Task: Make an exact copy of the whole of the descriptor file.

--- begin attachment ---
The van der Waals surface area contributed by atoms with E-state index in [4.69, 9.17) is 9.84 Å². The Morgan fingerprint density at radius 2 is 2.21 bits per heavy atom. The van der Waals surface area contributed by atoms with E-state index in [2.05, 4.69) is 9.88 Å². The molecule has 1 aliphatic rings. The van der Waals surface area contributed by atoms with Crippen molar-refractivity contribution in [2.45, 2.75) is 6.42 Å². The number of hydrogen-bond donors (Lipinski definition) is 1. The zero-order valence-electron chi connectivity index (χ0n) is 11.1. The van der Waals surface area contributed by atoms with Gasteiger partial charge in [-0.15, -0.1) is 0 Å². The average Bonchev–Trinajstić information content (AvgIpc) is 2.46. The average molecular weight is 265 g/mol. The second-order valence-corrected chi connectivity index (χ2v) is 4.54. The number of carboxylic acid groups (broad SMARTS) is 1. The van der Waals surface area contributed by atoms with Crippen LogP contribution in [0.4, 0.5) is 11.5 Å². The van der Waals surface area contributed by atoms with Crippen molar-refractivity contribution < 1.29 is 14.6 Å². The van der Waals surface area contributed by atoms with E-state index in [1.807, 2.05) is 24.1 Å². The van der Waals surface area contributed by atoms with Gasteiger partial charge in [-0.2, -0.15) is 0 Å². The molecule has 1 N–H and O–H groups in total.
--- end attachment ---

The van der Waals surface area contributed by atoms with E-state index in [4.69, 9.17) is 9.84 Å². The Morgan fingerprint density at radius 2 is 2.21 bits per heavy atom. The van der Waals surface area contributed by atoms with E-state index in [2.05, 4.69) is 9.88 Å². The molecule has 1 aliphatic rings. The van der Waals surface area contributed by atoms with Crippen molar-refractivity contribution in [2.45, 2.75) is 6.42 Å². The number of hydrogen-bond donors (Lipinski definition) is 1. The zero-order valence-electron chi connectivity index (χ0n) is 11.1. The van der Waals surface area contributed by atoms with Gasteiger partial charge in [-0.15, -0.1) is 0 Å². The average Bonchev–Trinajstić information content (AvgIpc) is 2.46. The average molecular weight is 265 g/mol. The second-order valence-corrected chi connectivity index (χ2v) is 4.54. The number of carboxylic acid groups (broad SMARTS) is 1. The van der Waals surface area contributed by atoms with Crippen LogP contribution in [0.4, 0.5) is 11.5 Å². The van der Waals surface area contributed by atoms with Crippen molar-refractivity contribution < 1.29 is 14.6 Å². The van der Waals surface area contributed by atoms with E-state index in [1.807, 2.05) is 24.1 Å². The van der Waals surface area contributed by atoms with Gasteiger partial charge in [-0.2, -0.15) is 0 Å². The molecule has 1 N–H and O–H groups in total.